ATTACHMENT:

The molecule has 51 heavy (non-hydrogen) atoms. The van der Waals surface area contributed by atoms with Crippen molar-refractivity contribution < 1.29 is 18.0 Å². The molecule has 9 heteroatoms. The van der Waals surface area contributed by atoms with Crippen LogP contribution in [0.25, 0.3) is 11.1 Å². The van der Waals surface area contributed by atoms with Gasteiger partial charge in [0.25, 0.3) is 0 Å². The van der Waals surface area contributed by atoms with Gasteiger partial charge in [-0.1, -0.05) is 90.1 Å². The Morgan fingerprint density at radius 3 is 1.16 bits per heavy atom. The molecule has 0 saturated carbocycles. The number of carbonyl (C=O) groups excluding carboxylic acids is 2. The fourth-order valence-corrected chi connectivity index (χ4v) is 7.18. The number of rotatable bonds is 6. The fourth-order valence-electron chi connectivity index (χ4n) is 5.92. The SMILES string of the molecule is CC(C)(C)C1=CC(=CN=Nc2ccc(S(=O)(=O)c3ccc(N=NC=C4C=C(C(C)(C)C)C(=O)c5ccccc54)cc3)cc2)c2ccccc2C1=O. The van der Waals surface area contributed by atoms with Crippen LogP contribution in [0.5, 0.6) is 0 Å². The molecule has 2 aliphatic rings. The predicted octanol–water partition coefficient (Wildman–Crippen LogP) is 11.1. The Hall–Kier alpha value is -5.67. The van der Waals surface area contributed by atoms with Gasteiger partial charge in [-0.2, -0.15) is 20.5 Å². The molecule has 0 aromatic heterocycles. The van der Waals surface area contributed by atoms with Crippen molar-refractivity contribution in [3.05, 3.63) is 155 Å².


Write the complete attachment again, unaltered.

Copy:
The molecule has 51 heavy (non-hydrogen) atoms. The van der Waals surface area contributed by atoms with Crippen molar-refractivity contribution < 1.29 is 18.0 Å². The molecule has 9 heteroatoms. The van der Waals surface area contributed by atoms with Crippen LogP contribution in [0.25, 0.3) is 11.1 Å². The van der Waals surface area contributed by atoms with Gasteiger partial charge in [0.25, 0.3) is 0 Å². The van der Waals surface area contributed by atoms with Gasteiger partial charge in [-0.1, -0.05) is 90.1 Å². The Morgan fingerprint density at radius 3 is 1.16 bits per heavy atom. The molecule has 0 saturated carbocycles. The number of carbonyl (C=O) groups excluding carboxylic acids is 2. The fourth-order valence-corrected chi connectivity index (χ4v) is 7.18. The number of rotatable bonds is 6. The fourth-order valence-electron chi connectivity index (χ4n) is 5.92. The SMILES string of the molecule is CC(C)(C)C1=CC(=CN=Nc2ccc(S(=O)(=O)c3ccc(N=NC=C4C=C(C(C)(C)C)C(=O)c5ccccc54)cc3)cc2)c2ccccc2C1=O. The van der Waals surface area contributed by atoms with Crippen LogP contribution in [0.5, 0.6) is 0 Å². The molecule has 2 aliphatic rings. The predicted octanol–water partition coefficient (Wildman–Crippen LogP) is 11.1. The Hall–Kier alpha value is -5.67. The van der Waals surface area contributed by atoms with Gasteiger partial charge in [-0.2, -0.15) is 20.5 Å². The molecule has 0 aromatic heterocycles. The van der Waals surface area contributed by atoms with Crippen molar-refractivity contribution in [3.05, 3.63) is 155 Å².